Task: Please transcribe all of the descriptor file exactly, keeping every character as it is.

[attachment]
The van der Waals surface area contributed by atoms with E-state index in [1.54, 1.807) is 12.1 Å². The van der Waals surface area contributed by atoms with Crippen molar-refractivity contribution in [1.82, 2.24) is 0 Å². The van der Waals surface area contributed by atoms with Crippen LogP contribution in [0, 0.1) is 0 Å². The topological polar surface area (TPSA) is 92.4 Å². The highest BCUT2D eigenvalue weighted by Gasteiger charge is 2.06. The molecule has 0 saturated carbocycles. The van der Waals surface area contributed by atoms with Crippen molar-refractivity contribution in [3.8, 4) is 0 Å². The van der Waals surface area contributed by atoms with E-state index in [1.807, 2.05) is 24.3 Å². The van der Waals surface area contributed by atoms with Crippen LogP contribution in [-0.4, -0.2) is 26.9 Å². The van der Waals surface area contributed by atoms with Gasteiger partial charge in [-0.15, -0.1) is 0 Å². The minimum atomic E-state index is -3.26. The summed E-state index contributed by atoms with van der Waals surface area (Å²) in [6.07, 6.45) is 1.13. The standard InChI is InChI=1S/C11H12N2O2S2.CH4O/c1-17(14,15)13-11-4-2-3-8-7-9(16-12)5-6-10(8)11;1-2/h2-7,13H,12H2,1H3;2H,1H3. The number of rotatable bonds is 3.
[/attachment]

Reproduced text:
The van der Waals surface area contributed by atoms with E-state index in [1.54, 1.807) is 12.1 Å². The van der Waals surface area contributed by atoms with Crippen molar-refractivity contribution in [1.82, 2.24) is 0 Å². The van der Waals surface area contributed by atoms with Crippen LogP contribution in [0, 0.1) is 0 Å². The topological polar surface area (TPSA) is 92.4 Å². The highest BCUT2D eigenvalue weighted by Gasteiger charge is 2.06. The molecule has 0 saturated carbocycles. The van der Waals surface area contributed by atoms with Crippen molar-refractivity contribution in [3.8, 4) is 0 Å². The van der Waals surface area contributed by atoms with E-state index in [1.807, 2.05) is 24.3 Å². The van der Waals surface area contributed by atoms with Crippen LogP contribution in [-0.4, -0.2) is 26.9 Å². The van der Waals surface area contributed by atoms with Gasteiger partial charge in [-0.15, -0.1) is 0 Å². The minimum atomic E-state index is -3.26. The summed E-state index contributed by atoms with van der Waals surface area (Å²) in [6.07, 6.45) is 1.13. The standard InChI is InChI=1S/C11H12N2O2S2.CH4O/c1-17(14,15)13-11-4-2-3-8-7-9(16-12)5-6-10(8)11;1-2/h2-7,13H,12H2,1H3;2H,1H3. The number of rotatable bonds is 3.